Did Galileo edit his letter to Castrelli to moderate his views on the church and his “heretical” heliocentric view of the universe? Or did someone send a false letter to the Inquisition against the scientist? Or did the church amend his letter to prove his guilt during the Inquisition? In other words, was Galileo doing “damage control” (in today’s parlance) or, as Galileo maintained, was this “fake news” conceived by his enemies out of “wickedness and ignorance”?
A new copy of Galileo’s letter has come to light solving this mystery. The letter was discovered in August 2018 in London at the library of the Royal Society. A young researcher from Bergamo, Salvatore Ricciardo, at day’s end was leafing through a catalogue and stumbled upon it. It had been incorrectly dated and therefore had been “lost” for more than 250 years. The origin of the letter has been verified.
Let’s start with a little background and a timeline. It was in 1543 that the Polish astronomer Nicolaus Copernicus published a book in which he proposed that the earth was not the center of the universe but that the planets orbit the sun. In 1600 the Inquisition in Rome convicted a Dominican friar and mathematician, Giordano Bruno, of heresy for, among other counts, supporting the Copernican model. Bruno was burned at the stake. Then in 1610 Galileo published a book based on his discoveries with his new telescope that supported the Copernican thesis.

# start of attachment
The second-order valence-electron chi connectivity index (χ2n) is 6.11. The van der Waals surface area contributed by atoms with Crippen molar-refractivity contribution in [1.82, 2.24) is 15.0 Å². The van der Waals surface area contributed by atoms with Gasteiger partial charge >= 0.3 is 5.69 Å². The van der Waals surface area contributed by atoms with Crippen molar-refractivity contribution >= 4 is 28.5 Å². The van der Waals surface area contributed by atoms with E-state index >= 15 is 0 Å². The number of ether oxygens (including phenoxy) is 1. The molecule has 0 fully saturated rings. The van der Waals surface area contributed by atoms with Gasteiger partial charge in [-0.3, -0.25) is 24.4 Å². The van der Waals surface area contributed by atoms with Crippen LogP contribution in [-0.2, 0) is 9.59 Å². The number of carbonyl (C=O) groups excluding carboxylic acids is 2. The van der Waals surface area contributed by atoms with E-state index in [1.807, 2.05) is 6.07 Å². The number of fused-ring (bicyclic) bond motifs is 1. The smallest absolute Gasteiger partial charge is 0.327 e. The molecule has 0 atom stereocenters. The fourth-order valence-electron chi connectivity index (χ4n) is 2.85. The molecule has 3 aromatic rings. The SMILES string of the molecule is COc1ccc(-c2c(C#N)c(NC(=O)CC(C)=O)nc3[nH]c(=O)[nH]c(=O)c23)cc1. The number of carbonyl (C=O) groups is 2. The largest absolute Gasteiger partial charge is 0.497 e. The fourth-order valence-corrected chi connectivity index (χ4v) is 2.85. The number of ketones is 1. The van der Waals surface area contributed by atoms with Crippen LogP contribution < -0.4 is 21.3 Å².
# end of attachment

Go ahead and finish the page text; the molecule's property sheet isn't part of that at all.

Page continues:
Then in 1613 Galileo wrote a letter to his friend Benedetto Castelli, a mathematician at the University of Pisa. In the 7-page missive signed “GG,” Galileo not only maintained that the planets revolved around the sun, but also claimed for the first time that scientific research must be free from theological doctrine. Copies of the letter were circulated.
And now the ruckus begins. Dominican friar Niccolò Lorini sent Galileo’s letter to the Inquisition in Rome in 1615. (A copy of this letter is kept in the Vatican Secrets Archives.) A week later Galileo wrote to his friend Piero Dini, suggesting that the version sent by Lorini had been altered. He attached a less inflammatory version of the letter originally sent to Castrelli, presenting it as the original version, and asked him to get it to the Vatican theologians. Over the next 15 years, despite warnings from the church, Galileo continued to put forth his views of the Solar System.
Then in 1632 the Inquisition summoned Galileo to Rome to stand trial. The Lorini letter was used as evidence to convict Galileo of “vehement suspicion of heresy.” He was given a prison sentence, which was later commuted to house arrest, under which he lived the last nine years of his life.
So what does the newly discovered letter show? Underneath the amendments in Galileo’s hand, the signed copy discovered by Ricciardo in London is the same as the Lorini copy. Galileo made the changes to avoid the wrath of the Inquisition. But the changes are rather minor, meant to soften harsher words. For example, Galileo at one point referred to certain statements in the Bible as “false” but replaced it with “appears different from the truth.” In another section, he changed his reference to the Scriptures “concealing” its most basic dogmas, to the softer “veiling.”
Who can blame Galileo for his edits? At a time when heretics were burned at the stake, he was lucky to receive house arrest. For now, researchers are amazed by their discovery. The importance of Galileo’s letter to Castrelli cannot be overestimated. It is one of the first secular manifestos to call for the freedom of science from religious interference.